post #10 of 55

Wow I would have lost my head with that behavior (I have had that behavior and I have lost my head).  Was he tired?  I'd probably have threatened to take away whatever activity he was going to do with your husband, and followed through.  And screamed my head off about 'absolutely unacceptable' behavior.  And I'd probably still be lecturing him.  winky.gif

 

I dislike the bear hug thing.  I guess it might work for some kids but not mine.  

post #11 of 55
Thread Starter 

These replies are all so interesting and helpful. As at least one pp mentioned, I now see it was definitely a result of events spiraling out of control. We are going through a stressful time as I just miscarried twins last week and my parents had been with us for a week and just left on the morning this incident happened. I remember the exact moment when he was sitting in the car slamming the console down ignoring me and I literally felt something snap inside of me...I was done! I couldn't stand the fact that he was blatantly ignoring me and I felt so helpless to get him inside. I also am physically weak and tender from my miscarriage so I was leery of doing anything too physical with him (i.e. carrying him inside or trying to restrain him while he was hitting/kicking).  I know all that played into spiraling out of control...not only did it affect DS but it affected my tolerance levels and ability to creatively deal with the situation before it got out of control.

 

Regardless, I'm not perfect and there are times when I let things spiral.

 

But once I am healed physically (and emotionally lol) I will definitely try the bear hug technique next time things get out of control (and I'll be even more aware of the steps leading up to the "getting out of control" danger area!). I just feel like sometimes when he gets so angry or just out of control...I don't know how to stop his behavior and get him to "snap out of it" so to speak. Up until now, keeping him in his room worked and hopefully still will now that we have window locks.

post #12 of 55

Oh I am so sorry for your losses.  :hug:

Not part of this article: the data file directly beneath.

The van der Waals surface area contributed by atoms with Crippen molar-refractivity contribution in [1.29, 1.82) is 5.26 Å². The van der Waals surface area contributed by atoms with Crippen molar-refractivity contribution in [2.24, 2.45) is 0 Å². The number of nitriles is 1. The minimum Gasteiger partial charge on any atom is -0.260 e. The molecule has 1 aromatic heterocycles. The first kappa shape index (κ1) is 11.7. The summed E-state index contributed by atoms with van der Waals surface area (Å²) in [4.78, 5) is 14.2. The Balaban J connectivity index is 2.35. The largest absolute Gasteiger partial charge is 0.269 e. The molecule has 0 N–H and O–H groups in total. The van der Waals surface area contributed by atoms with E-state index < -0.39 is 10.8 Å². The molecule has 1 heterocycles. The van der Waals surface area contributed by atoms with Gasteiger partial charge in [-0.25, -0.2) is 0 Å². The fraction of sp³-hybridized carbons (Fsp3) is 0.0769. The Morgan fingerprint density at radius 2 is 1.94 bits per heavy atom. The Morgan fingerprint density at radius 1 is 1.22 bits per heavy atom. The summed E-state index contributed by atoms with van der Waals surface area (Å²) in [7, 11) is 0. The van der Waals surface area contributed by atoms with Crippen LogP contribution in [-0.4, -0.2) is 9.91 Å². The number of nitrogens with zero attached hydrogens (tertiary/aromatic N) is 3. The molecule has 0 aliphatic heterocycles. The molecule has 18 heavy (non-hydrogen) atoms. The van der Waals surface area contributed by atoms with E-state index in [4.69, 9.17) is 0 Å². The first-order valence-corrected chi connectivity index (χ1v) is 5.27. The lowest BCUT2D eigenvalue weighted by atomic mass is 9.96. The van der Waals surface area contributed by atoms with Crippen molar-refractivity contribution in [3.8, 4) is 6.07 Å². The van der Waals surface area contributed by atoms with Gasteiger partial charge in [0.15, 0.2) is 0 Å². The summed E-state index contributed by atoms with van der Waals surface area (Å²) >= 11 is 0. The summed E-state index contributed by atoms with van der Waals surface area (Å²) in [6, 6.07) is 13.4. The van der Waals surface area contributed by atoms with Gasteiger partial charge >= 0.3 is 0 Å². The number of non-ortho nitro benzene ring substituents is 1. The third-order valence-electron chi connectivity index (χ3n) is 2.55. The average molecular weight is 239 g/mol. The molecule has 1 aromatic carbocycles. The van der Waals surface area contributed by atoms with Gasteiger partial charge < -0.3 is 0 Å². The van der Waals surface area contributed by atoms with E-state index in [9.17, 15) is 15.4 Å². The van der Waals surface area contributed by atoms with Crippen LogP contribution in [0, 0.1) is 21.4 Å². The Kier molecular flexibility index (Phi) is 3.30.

post #13 of 55
Quote:
Originally Posted by bstandlee View Post

These replies are all so interesting and helpful. As at least one pp mentioned, I now see it was definitely a result of events spiraling out of control. We are going through a stressful time as I just miscarried twins last week and my parents had been with us for a week and just left on the morning this incident happened. I remember the exact moment when he was sitting in the car slamming the console down ignoring me and I literally felt something snap inside of me...I was done! I couldn't stand the fact that he was blatantly ignoring me and I felt so helpless to get him inside. I also am physically weak and tender from my miscarriage so I was leery of doing anything too physical with him (i.e. carrying him inside or trying to restrain him while he was hitting/kicking).  I know all that played into spiraling out of control...not only did it affect DS but it affected my tolerance levels and ability to creatively deal with the situation before it got out of control.

 

Regardless, I'm not perfect and there are times when I let things spiral.

 

But once I am healed physically (and emotionally lol) I will definitely try the bear hug technique next time things get out of control (and I'll be even more aware of the steps leading up to the "getting out of control" danger area!). I just feel like sometimes when he gets so angry or just out of control...I don't know how to stop his behavior and get him to "snap out of it" so to speak. Up until now, keeping him in his room worked and hopefully still will now that we have window locks.